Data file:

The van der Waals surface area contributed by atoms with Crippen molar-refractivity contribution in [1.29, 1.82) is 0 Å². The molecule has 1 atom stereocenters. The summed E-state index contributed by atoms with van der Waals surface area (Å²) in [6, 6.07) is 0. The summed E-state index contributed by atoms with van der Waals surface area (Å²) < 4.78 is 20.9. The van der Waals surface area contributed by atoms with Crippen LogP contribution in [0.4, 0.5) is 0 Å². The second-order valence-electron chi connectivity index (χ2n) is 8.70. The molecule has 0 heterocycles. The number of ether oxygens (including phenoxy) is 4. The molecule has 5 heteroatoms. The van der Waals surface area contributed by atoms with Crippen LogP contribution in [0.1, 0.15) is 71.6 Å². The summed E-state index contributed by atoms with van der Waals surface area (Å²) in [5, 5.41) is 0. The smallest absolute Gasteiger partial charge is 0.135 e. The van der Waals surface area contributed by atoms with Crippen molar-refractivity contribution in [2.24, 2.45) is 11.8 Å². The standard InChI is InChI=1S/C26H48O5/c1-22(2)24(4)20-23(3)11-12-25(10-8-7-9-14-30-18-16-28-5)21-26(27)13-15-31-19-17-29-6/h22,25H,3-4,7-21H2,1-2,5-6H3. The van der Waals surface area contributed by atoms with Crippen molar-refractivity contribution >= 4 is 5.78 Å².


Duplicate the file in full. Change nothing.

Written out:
The van der Waals surface area contributed by atoms with Crippen molar-refractivity contribution in [1.29, 1.82) is 0 Å². The molecule has 1 atom stereocenters. The summed E-state index contributed by atoms with van der Waals surface area (Å²) in [6, 6.07) is 0. The summed E-state index contributed by atoms with van der Waals surface area (Å²) < 4.78 is 20.9. The van der Waals surface area contributed by atoms with Crippen LogP contribution in [0.4, 0.5) is 0 Å². The second-order valence-electron chi connectivity index (χ2n) is 8.70. The molecule has 0 heterocycles. The number of ether oxygens (including phenoxy) is 4. The molecule has 5 heteroatoms. The van der Waals surface area contributed by atoms with Crippen LogP contribution in [0.1, 0.15) is 71.6 Å². The summed E-state index contributed by atoms with van der Waals surface area (Å²) in [5, 5.41) is 0. The smallest absolute Gasteiger partial charge is 0.135 e. The van der Waals surface area contributed by atoms with Crippen molar-refractivity contribution in [2.24, 2.45) is 11.8 Å². The standard InChI is InChI=1S/C26H48O5/c1-22(2)24(4)20-23(3)11-12-25(10-8-7-9-14-30-18-16-28-5)21-26(27)13-15-31-19-17-29-6/h22,25H,3-4,7-21H2,1-2,5-6H3. The van der Waals surface area contributed by atoms with Crippen molar-refractivity contribution >= 4 is 5.78 Å².